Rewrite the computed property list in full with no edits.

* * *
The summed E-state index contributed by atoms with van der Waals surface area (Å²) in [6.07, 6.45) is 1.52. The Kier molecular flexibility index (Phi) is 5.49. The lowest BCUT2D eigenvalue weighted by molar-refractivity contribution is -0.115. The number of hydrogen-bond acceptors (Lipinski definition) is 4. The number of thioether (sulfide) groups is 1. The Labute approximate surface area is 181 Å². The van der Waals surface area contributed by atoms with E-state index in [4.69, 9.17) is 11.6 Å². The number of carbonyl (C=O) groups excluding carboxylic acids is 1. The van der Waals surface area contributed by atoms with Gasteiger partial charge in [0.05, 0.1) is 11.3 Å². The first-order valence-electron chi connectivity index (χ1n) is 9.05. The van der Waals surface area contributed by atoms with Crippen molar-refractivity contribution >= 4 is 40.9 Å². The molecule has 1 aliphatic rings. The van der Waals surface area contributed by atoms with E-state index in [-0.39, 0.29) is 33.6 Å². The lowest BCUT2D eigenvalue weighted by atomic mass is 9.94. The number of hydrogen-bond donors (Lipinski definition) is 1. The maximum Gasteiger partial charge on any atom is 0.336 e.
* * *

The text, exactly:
The summed E-state index contributed by atoms with van der Waals surface area (Å²) in [6.07, 6.45) is 1.52. The Kier molecular flexibility index (Phi) is 5.49. The lowest BCUT2D eigenvalue weighted by molar-refractivity contribution is -0.115. The number of hydrogen-bond acceptors (Lipinski definition) is 4. The number of thioether (sulfide) groups is 1. The Labute approximate surface area is 181 Å². The van der Waals surface area contributed by atoms with E-state index in [4.69, 9.17) is 11.6 Å². The number of carbonyl (C=O) groups excluding carboxylic acids is 1. The van der Waals surface area contributed by atoms with Gasteiger partial charge in [0.05, 0.1) is 11.3 Å². The first-order valence-electron chi connectivity index (χ1n) is 9.05. The van der Waals surface area contributed by atoms with Crippen molar-refractivity contribution >= 4 is 40.9 Å². The molecule has 1 aliphatic rings. The van der Waals surface area contributed by atoms with E-state index in [-0.39, 0.29) is 33.6 Å². The lowest BCUT2D eigenvalue weighted by atomic mass is 9.94. The number of hydrogen-bond donors (Lipinski definition) is 1. The maximum Gasteiger partial charge on any atom is 0.336 e.